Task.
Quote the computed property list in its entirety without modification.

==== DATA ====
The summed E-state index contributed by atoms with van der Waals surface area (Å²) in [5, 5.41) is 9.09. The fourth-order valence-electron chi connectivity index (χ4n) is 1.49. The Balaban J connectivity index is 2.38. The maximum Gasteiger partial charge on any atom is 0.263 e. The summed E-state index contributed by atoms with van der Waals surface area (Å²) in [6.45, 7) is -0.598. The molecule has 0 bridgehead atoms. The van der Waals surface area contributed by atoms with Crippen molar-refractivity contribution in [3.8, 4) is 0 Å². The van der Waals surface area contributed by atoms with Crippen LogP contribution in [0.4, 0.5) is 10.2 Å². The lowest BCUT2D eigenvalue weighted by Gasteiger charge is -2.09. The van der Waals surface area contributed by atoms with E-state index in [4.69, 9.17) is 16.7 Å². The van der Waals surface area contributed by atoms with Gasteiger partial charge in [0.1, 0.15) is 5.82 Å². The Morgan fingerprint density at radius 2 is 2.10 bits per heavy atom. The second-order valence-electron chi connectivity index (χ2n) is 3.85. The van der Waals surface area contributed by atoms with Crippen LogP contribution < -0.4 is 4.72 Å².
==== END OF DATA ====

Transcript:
The summed E-state index contributed by atoms with van der Waals surface area (Å²) in [5, 5.41) is 9.09. The fourth-order valence-electron chi connectivity index (χ4n) is 1.49. The Balaban J connectivity index is 2.38. The maximum Gasteiger partial charge on any atom is 0.263 e. The summed E-state index contributed by atoms with van der Waals surface area (Å²) in [6.45, 7) is -0.598. The molecule has 0 bridgehead atoms. The van der Waals surface area contributed by atoms with Crippen molar-refractivity contribution in [3.8, 4) is 0 Å². The van der Waals surface area contributed by atoms with Crippen LogP contribution in [0.4, 0.5) is 10.2 Å². The lowest BCUT2D eigenvalue weighted by Gasteiger charge is -2.09. The van der Waals surface area contributed by atoms with E-state index in [4.69, 9.17) is 16.7 Å². The van der Waals surface area contributed by atoms with Gasteiger partial charge in [0.1, 0.15) is 5.82 Å². The Morgan fingerprint density at radius 2 is 2.10 bits per heavy atom. The second-order valence-electron chi connectivity index (χ2n) is 3.85. The van der Waals surface area contributed by atoms with Crippen LogP contribution < -0.4 is 4.72 Å².